Off-campus UMass Amherst users: To download dissertations, please use the following link to log into our proxy server with your UMass Amherst user name and password.
Non-UMass Amherst users, please click the view more button below to purchase a copy of this dissertation from Proquest.
(Some titles may also be available free of charge in our Open Access Dissertation Collection, so please check there first.)
Effect of photoperiod on steroid receptors and responsiveness to sociosexual stimuli in female Syrian hamsters
Animals exhibit physiological and behavioral changes in anticipation of and response to changing environmental conditions. One example of this is the influence of photoperiod on the reproductive cycle of temperate zone seasonal breeders, such as Syrian hamsters. In addition to physiological changes which prevent ovulation and reduce gonadal steroid secretion, photoperiod can influence behavioral responses to gonadal steroid replacement, suggesting that photoperiods which inhibit reproduction alter neural responsiveness to estradiol and progesterone. The experiments described here were designed to address possible mechanisms by which photoperiod might produce these changes. In Experiment 1, immunocytochemistry was used as a semi-quantitative and anatomically specific technique to explore the hypothesis that reduced neural responsiveness to gonadal steroids was due to changes in the number of estrogen and progestin receptors in nuclei mediating hormonal effects on reproductive behavior and physiology. Exposure to a short photoperiod was associated with decreased progestin receptor immunoreactivity (Experiment 1B) but not with changes in estrogen receptor immunoreactivity (Experiments 1A, 1D), suggesting that neural responsiveness to estradiol is reduced in short photoperiods but that this effect is not due to changes in estrogen receptor number. Changes in responsiveness to estradiol are not dependent on peripheral effects of photoperiod on estradiol metabolism, as progestin receptor-immunoreactivity was reduced in short days even when estradiol was implanted directly into the mediobasal hypothalamus (Experiment 1C). Experiment 2 utilized Fos as a marker of neuronal activity to identify specific neural sites where photoperiod might act to influence neural responsiveness to steroid hormones and sociosexual cues responsible for induction of lordosis. Effects of photoperiod on lordosis and Fos were highly variable among experiments, but exposure to a short photoperiod was associated in three of the four experiments (Experiment 2A, 2B, and 2D) with increased Fos immunoreactivity in the ventromedial hypothalamus. Exposure to a short photoperiod may increase the responsiveness of the ventromedial hypothalamus to one or more hormonal or sociosexual cues to which hamsters were exposed.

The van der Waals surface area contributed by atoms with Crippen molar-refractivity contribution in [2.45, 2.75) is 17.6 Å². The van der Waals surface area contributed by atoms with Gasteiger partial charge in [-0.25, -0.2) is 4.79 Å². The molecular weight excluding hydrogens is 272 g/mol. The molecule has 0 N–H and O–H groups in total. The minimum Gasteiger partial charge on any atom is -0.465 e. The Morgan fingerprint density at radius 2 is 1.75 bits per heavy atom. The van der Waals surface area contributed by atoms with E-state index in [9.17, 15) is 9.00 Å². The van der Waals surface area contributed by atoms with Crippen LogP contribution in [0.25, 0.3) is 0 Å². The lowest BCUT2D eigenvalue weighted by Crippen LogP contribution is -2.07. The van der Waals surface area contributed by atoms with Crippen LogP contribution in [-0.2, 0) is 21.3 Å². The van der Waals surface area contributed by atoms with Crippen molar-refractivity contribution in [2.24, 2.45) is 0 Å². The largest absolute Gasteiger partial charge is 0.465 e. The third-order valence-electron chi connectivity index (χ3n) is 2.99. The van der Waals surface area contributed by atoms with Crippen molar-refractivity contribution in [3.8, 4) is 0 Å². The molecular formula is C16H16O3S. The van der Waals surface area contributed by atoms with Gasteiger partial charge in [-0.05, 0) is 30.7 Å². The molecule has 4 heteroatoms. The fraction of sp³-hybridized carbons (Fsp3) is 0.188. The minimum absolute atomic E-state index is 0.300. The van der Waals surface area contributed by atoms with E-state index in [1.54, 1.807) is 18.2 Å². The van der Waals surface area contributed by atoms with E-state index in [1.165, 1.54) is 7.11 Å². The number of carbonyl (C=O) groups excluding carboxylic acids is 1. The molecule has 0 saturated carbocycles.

Mangels, Robert A., "Effect of photoperiod on steroid receptors and responsiveness to sociosexual stimuli in female Syrian hamsters" (1998). Doctoral Dissertations Available from Proquest. AAI9909184.